Another example: at Mobile World Congress this year, Nokia showed a private LTE network it had installed on a container ship to track each container's vital statistics. The demo showed how, if one of the containers caught fire, it could be detected and extinguished very quickly. This caught the interest of quite a few companies in that field, because many container vessels have very limited container tracking capabilities. With such a system installed, as well improving safety, it would give these shipping companies a competitive differentiator, by offering customers the vital statistics of the journey of every single container on the shipper's vessels. 

Small cells are also making a big difference in the mission-critical area of mining. In the West Angelas mine in Australia, Rio Tinto’s Wi-Fi trailers were no longer up to the task. In response we delivered a private LTE network enabling fully automated mining operations, connecting pit fields, railways and ports. The field of land oil extraction has also seen transformation, with Beach Energy – also in Australia - contracting Nokia to deploy a network consisting of multiple LTE base stations in the remote Cooper Basin area, making Beach Energy one of the earliest adopters of private LTE networks in remote area in the oil and gas sector.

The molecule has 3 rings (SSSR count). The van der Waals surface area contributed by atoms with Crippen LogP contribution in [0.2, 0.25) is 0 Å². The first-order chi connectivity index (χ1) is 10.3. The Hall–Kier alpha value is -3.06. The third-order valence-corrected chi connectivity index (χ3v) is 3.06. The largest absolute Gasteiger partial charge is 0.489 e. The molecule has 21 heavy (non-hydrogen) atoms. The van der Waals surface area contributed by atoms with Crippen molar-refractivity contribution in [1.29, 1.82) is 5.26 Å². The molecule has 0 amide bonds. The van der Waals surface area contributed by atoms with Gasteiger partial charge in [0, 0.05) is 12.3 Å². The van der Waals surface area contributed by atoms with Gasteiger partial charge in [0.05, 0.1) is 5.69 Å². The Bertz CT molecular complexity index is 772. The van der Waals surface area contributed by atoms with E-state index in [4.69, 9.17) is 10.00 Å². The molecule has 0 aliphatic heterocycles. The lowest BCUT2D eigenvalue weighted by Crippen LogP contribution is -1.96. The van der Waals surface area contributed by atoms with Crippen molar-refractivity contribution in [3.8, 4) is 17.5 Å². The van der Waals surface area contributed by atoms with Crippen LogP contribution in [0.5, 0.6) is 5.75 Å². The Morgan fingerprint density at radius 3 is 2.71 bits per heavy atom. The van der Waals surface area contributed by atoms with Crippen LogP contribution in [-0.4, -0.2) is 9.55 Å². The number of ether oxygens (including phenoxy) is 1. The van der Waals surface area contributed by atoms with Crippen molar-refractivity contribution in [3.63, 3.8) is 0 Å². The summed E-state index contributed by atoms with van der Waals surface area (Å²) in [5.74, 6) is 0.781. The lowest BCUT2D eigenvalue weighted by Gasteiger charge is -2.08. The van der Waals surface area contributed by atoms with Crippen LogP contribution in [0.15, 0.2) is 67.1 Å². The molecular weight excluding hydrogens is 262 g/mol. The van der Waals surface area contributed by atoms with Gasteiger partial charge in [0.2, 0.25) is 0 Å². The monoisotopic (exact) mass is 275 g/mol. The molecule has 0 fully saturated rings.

So, as you can see, Nokia is every bit as progressive on Earth as it is out there in space. With Nokia communications solutions, you get expertise and technologies that can take your operations farther and into more remote environments. You get best-in-class planning, deployment and management services supported by experts in critical applications, Quality of Service requirements, and carrier-grade network design. And you get an easily and rapidly deployable network that combines products packaged for long-term operation in the field. The result is a powerful, intelligent solution that extends your on- and off-shore reach while allowing you to operate with greater reliability and lower risk. Mission most definitely not impossible. 

Do you operate in a mission-critical environment? See what Nokia can do for you. 

Share your thoughts on this topic by joining the Twitter discussion with @nokia and @BellLabs using #missiontothemoon, #5G, #LTE, #smallcells

About Stephane Daeuble

Stephane is responsible for Small Cells and Flexi Zone global product marketing at Nokia. A self professed IT geek and gadget guy, he knows firsthand the value of high speed connectivity that Small Cells provide, and has been an active industry advocate on the role they will play in future HetNets and Ultra-Broadband. Connect with Stephane on LinkedIn